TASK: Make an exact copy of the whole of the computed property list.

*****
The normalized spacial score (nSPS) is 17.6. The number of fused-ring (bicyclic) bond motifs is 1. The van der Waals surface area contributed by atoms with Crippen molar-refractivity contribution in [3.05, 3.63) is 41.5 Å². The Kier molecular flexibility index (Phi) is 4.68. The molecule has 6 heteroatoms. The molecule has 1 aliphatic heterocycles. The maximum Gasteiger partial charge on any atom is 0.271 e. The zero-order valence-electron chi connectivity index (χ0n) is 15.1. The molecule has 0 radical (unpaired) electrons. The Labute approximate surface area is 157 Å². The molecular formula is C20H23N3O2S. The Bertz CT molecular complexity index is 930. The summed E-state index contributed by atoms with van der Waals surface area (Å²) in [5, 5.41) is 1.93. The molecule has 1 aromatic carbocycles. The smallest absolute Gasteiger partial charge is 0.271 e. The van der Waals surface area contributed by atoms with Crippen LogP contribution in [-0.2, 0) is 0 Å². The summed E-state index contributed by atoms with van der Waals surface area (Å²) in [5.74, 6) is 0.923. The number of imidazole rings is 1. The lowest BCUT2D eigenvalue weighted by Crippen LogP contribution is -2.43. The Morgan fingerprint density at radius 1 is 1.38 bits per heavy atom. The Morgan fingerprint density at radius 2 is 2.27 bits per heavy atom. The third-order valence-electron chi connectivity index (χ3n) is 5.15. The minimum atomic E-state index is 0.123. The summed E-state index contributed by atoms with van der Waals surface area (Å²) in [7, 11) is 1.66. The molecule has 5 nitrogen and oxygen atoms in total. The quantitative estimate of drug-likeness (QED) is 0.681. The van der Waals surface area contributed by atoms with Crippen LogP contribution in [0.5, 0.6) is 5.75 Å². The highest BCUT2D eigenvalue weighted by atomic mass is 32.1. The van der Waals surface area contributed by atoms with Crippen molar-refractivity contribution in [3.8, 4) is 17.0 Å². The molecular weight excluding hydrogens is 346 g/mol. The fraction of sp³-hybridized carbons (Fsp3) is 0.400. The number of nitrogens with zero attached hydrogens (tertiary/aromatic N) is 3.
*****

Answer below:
The normalized spacial score (nSPS) is 17.6. The number of fused-ring (bicyclic) bond motifs is 1. The van der Waals surface area contributed by atoms with Crippen molar-refractivity contribution in [3.05, 3.63) is 41.5 Å². The Kier molecular flexibility index (Phi) is 4.68. The molecule has 6 heteroatoms. The molecule has 1 aliphatic heterocycles. The maximum Gasteiger partial charge on any atom is 0.271 e. The zero-order valence-electron chi connectivity index (χ0n) is 15.1. The molecule has 0 radical (unpaired) electrons. The Labute approximate surface area is 157 Å². The molecular formula is C20H23N3O2S. The Bertz CT molecular complexity index is 930. The summed E-state index contributed by atoms with van der Waals surface area (Å²) in [5, 5.41) is 1.93. The molecule has 1 aromatic carbocycles. The smallest absolute Gasteiger partial charge is 0.271 e. The van der Waals surface area contributed by atoms with Crippen LogP contribution in [-0.2, 0) is 0 Å². The summed E-state index contributed by atoms with van der Waals surface area (Å²) in [5.74, 6) is 0.923. The number of imidazole rings is 1. The lowest BCUT2D eigenvalue weighted by Crippen LogP contribution is -2.43. The Morgan fingerprint density at radius 1 is 1.38 bits per heavy atom. The Morgan fingerprint density at radius 2 is 2.27 bits per heavy atom. The third-order valence-electron chi connectivity index (χ3n) is 5.15. The minimum atomic E-state index is 0.123. The summed E-state index contributed by atoms with van der Waals surface area (Å²) in [7, 11) is 1.66. The molecule has 5 nitrogen and oxygen atoms in total. The quantitative estimate of drug-likeness (QED) is 0.681. The van der Waals surface area contributed by atoms with Crippen LogP contribution in [0.5, 0.6) is 5.75 Å². The highest BCUT2D eigenvalue weighted by atomic mass is 32.1. The van der Waals surface area contributed by atoms with Crippen molar-refractivity contribution in [3.8, 4) is 17.0 Å². The molecular weight excluding hydrogens is 346 g/mol. The fraction of sp³-hybridized carbons (Fsp3) is 0.400. The number of nitrogens with zero attached hydrogens (tertiary/aromatic N) is 3.